Pioneering sustainable buildings

Our founder stated that one experiment is better than a thousand expert views. Through experimental building projects based on the Active House principles we pioneer solutions for better living environments and higher energy efficiency.


Strategy and goals

A window is one of the few building components that can provide a positive energy balance by solar heat gain through the pane. We want to make the most of this unique characteristic, and pioneer buildings that give more than they take in terms of indoor climate and environmental impact.

Through a series of Active House projects during the past decade, we have demonstrated how buildings of tomorrow can be built today. Since 2017 the Active House label has been applied in the market as a global quality stamp for comfortable and sustainable buildings. The label is unique in as it advices on elements that are important to humans’ life and wellbeing in buildings.

Most of the buildings that people will live in for many years from now have already been built. In a recent study performed by the Building Performance Institute Europe (BPIE), 97% of these buildings have been classified as energy inefficient. Our strategy therefore includes a special focus on developing sustainable methods for affordable renovation.


Activities, performance and next steps

Active House movement in China

Three years ago, VELUX China introduced the Active House vision and building principles to promote interest in architecture balancing health and well-being of people with environmental considerations.    

Among others, VELUX China designed and built their new head office based on Active House principles. Since then, the office building has served as a showcase for smart and healthy building design. In 2017 alone, 4,000 building professionals paid a visit to the office building, which uses only 10% of the energy consumed by a traditional Chinese building.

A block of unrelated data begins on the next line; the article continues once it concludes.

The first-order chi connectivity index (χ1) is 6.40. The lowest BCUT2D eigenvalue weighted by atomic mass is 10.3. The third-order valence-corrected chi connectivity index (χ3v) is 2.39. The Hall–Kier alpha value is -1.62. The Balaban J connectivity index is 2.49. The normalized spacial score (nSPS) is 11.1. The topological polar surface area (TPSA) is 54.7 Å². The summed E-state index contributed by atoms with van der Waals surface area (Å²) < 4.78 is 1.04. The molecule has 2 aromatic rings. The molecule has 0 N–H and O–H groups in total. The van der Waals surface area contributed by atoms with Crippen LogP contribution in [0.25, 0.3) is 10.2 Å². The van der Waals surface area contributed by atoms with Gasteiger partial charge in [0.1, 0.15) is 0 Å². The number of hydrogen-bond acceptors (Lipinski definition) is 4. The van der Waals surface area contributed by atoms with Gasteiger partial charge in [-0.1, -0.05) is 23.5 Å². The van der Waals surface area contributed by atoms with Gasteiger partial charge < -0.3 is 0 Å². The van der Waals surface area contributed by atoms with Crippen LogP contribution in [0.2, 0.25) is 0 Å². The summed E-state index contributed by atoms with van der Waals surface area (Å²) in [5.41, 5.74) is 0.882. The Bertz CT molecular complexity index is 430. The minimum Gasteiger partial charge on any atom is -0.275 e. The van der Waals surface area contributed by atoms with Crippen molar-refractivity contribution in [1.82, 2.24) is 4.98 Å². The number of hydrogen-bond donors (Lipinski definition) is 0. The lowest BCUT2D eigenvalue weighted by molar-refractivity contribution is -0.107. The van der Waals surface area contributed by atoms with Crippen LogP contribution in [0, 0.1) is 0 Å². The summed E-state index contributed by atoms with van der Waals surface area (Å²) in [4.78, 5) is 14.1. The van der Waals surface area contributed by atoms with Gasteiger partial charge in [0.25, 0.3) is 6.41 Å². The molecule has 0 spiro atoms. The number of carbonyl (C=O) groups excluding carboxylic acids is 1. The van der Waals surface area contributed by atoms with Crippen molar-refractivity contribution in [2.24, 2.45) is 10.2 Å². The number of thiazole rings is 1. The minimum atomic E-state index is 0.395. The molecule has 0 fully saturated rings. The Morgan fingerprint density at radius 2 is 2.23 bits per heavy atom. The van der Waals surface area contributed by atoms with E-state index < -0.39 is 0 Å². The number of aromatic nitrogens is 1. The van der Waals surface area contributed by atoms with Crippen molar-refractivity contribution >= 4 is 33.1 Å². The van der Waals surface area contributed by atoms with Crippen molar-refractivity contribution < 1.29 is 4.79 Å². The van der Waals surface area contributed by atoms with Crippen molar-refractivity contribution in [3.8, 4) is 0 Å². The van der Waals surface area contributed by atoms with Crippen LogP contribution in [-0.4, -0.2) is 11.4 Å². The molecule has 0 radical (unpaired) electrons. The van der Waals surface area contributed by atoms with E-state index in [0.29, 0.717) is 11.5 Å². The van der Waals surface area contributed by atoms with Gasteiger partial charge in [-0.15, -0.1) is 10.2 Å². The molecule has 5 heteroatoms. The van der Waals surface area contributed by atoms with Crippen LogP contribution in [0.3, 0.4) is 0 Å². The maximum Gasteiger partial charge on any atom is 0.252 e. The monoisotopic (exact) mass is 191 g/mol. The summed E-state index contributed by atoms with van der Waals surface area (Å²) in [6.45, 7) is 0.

At the same time, it provides a refreshing and revitalising indoor climate for the employees, which has reduced the number of sick days by almost 80% thanks to the building’s vastly improved air quality and intelligent ventilation system.

In 2016, the Society of Architects in China decided to establish the Active House Academic Committee to further explore and promote the opportunities for Active House buildings in China. In 2017, VELUX China hosted the official opening ceremony of the Active House Academic Committee, and in 2018 the Committee will promote Active House through a new Active House China Design Competition.

Moreover, VELUX China conducted four training sessions for Active House Verifiers. All in all, 40 people have been trained. Three labelled Active Houses are pipelined so far.

RenovActive renovation methods to be used in 86 Belgian homes

The RenovActive building renovation concept co-developed by the VELUX Group will be applied by Belgian Social Housing Association ‘Le Foyer Anderlechtois’ to renovate 86 of their properties in the Anderlecht area of Brussels. The innovative renovation concept, which balances energy efficiency, indoor comfort and environmental considerations, can be carried out within the budgetary framework of Brussels social housing.